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gerundive

[juh-ruhn-div] /dʒəˈrʌn dɪv/
noun
1.
(in Latin) a verbal adjective similar to the gerund in form and noting the obligation, necessity, or worthiness of the action to be done, as legendus in Liber legendus est, “The book is worth reading.”.
adjective
2.
resembling a gerund.
Origin of gerundive
late Middle English
1375-1425
1375-1425; late Middle English < Late Latin gerundīvus. See gerund, -ive
Related forms
gerundival
[jer-uh n-dahy-vuh l] /ˌdʒɛr ənˈdaɪ vəl/ (Show IPA),
adjective
gerundively, adverb
nongerundive, adjective
nongerundively, adverb
Dictionary.com Unabridged
Based on the Random House Dictionary, © Random House, Inc. 2015.
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Examples from the Web for gerundive
Historical Examples
  • Lovely, with a show of insouciance, bagged three gerunds and one gerundive.

    The Varmint Owen Johnson
  • This gerundive use of the infinitive is very common in this play.

  • Well, if you have, how are you going to spot the gerund and the gerundive?

    The Varmint Owen Johnson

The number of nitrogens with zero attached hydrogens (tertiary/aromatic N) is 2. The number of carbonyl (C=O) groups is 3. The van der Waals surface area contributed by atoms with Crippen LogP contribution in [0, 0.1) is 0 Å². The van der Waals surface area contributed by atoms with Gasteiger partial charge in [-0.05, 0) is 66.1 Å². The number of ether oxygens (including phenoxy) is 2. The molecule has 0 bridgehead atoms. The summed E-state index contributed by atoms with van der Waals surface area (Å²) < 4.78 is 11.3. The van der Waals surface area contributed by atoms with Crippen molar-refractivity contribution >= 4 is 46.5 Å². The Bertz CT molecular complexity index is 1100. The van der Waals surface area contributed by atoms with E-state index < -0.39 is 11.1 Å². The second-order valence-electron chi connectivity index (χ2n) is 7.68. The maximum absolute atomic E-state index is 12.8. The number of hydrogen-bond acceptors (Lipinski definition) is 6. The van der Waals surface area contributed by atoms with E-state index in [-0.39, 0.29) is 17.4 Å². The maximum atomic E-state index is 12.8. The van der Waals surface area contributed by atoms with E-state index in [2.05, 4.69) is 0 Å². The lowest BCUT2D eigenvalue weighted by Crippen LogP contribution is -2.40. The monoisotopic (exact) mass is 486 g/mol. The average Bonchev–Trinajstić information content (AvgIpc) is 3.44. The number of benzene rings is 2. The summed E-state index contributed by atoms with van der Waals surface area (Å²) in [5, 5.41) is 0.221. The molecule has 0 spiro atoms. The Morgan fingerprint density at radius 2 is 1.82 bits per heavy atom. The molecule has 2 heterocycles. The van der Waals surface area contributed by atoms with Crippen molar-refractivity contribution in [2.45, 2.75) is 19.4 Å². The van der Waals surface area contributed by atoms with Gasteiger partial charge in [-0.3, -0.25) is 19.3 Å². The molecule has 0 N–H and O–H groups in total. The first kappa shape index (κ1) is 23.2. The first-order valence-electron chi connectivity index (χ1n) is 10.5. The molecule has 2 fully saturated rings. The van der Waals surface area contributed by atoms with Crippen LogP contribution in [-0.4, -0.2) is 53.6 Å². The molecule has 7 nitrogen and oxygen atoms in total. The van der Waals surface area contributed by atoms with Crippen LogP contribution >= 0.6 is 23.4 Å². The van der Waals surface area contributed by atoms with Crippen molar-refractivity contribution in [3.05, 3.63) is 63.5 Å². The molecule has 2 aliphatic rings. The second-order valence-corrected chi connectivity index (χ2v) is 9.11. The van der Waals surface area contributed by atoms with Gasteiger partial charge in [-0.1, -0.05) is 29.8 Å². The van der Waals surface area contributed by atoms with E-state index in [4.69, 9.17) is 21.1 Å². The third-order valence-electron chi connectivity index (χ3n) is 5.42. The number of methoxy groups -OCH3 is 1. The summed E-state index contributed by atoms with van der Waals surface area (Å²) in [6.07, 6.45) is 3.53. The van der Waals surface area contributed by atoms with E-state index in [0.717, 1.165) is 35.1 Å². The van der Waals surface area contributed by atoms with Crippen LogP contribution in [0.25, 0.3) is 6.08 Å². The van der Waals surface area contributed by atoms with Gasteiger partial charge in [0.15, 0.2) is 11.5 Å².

• In negative sentences the gerundive often conveys this idea of possibility.

    Selections from Viri Romae Charles Franois L'Homond
  • This construction is especially frequent with phrases consisting of a gerundive and a noun.

    Selections from Viri Romae Charles Franois L'Homond
  • For the gerundive as the equivalent of the Gerund, see 339, 1.

    New Latin Grammar Charles E. Bennett
  • The gerundive with esse denotes either physical necessity (must), or moral obligation (ought).

    Selections from Viri Romae Charles Franois L'Homond
  • "gerundive, sir," said P. Lentz promptly, observing Stover's ears in a state of revolution.

    The Varmint Owen Johnson
British Dictionary definitions for gerundive

gerundive

/dʒɪˈrʌndɪv/
noun
1.
(in Latin grammar) an adjective formed from a verb, expressing the desirability of the activity denoted by the verb
adjective
2.
of or relating to the gerund or gerundive
Derived Forms
gerundival (ˌdʒɛrənˈdaɪvəl) adjective
gerundively, adverb
Word Origin
C17: from Late Latin gerundīvus, from gerundiumgerund
Collins English Dictionary - Complete & Unabridged 2012 Digital Edition
© William Collins Sons & Co. Ltd. 1979, 1986 © HarperCollins
Publishers 1998, 2000, 2003, 2005, 2006, 2007, 2009, 2012
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Word Origin and History for gerundive
adj.

early 15c., from Latin gerundivus (modus), from gerundium (see gerund).

Online Etymology Dictionary, © 2010 Douglas Harper
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